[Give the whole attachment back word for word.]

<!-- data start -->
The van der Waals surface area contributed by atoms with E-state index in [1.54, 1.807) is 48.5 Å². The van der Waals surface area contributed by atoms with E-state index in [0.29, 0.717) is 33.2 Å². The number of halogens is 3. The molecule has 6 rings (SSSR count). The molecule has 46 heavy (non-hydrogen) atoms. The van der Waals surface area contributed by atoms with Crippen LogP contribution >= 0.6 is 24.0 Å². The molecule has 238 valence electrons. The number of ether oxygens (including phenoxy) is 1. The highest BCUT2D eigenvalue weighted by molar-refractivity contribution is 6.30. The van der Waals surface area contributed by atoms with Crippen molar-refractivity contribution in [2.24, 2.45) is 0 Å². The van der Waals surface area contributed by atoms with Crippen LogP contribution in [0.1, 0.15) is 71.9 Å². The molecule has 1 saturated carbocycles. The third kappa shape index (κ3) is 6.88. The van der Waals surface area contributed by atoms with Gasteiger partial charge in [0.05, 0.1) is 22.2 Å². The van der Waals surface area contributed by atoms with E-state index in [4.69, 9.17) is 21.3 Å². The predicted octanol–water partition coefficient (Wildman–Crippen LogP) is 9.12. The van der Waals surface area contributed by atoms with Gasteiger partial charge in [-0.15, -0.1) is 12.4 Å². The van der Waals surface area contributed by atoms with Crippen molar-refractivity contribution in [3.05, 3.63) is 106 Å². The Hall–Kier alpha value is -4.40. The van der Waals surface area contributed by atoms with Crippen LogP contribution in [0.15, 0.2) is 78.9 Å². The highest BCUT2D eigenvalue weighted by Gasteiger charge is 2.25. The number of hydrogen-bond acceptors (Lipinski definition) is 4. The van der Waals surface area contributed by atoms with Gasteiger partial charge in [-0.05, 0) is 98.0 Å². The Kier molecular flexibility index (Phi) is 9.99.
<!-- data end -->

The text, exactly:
The van der Waals surface area contributed by atoms with E-state index in [1.54, 1.807) is 48.5 Å². The van der Waals surface area contributed by atoms with E-state index in [0.29, 0.717) is 33.2 Å². The number of halogens is 3. The molecule has 6 rings (SSSR count). The molecule has 46 heavy (non-hydrogen) atoms. The van der Waals surface area contributed by atoms with Crippen LogP contribution >= 0.6 is 24.0 Å². The molecule has 238 valence electrons. The number of ether oxygens (including phenoxy) is 1. The highest BCUT2D eigenvalue weighted by molar-refractivity contribution is 6.30. The van der Waals surface area contributed by atoms with Crippen molar-refractivity contribution in [2.24, 2.45) is 0 Å². The van der Waals surface area contributed by atoms with Crippen LogP contribution in [0.1, 0.15) is 71.9 Å². The molecule has 1 saturated carbocycles. The third kappa shape index (κ3) is 6.88. The van der Waals surface area contributed by atoms with Gasteiger partial charge in [0.05, 0.1) is 22.2 Å². The van der Waals surface area contributed by atoms with E-state index in [4.69, 9.17) is 21.3 Å². The predicted octanol–water partition coefficient (Wildman–Crippen LogP) is 9.12. The van der Waals surface area contributed by atoms with Gasteiger partial charge in [-0.15, -0.1) is 12.4 Å². The van der Waals surface area contributed by atoms with Crippen molar-refractivity contribution in [3.05, 3.63) is 106 Å². The Hall–Kier alpha value is -4.40. The van der Waals surface area contributed by atoms with Crippen LogP contribution in [0.15, 0.2) is 78.9 Å². The highest BCUT2D eigenvalue weighted by Gasteiger charge is 2.25. The number of hydrogen-bond acceptors (Lipinski definition) is 4. The van der Waals surface area contributed by atoms with Gasteiger partial charge in [-0.05, 0) is 98.0 Å². The Kier molecular flexibility index (Phi) is 9.99.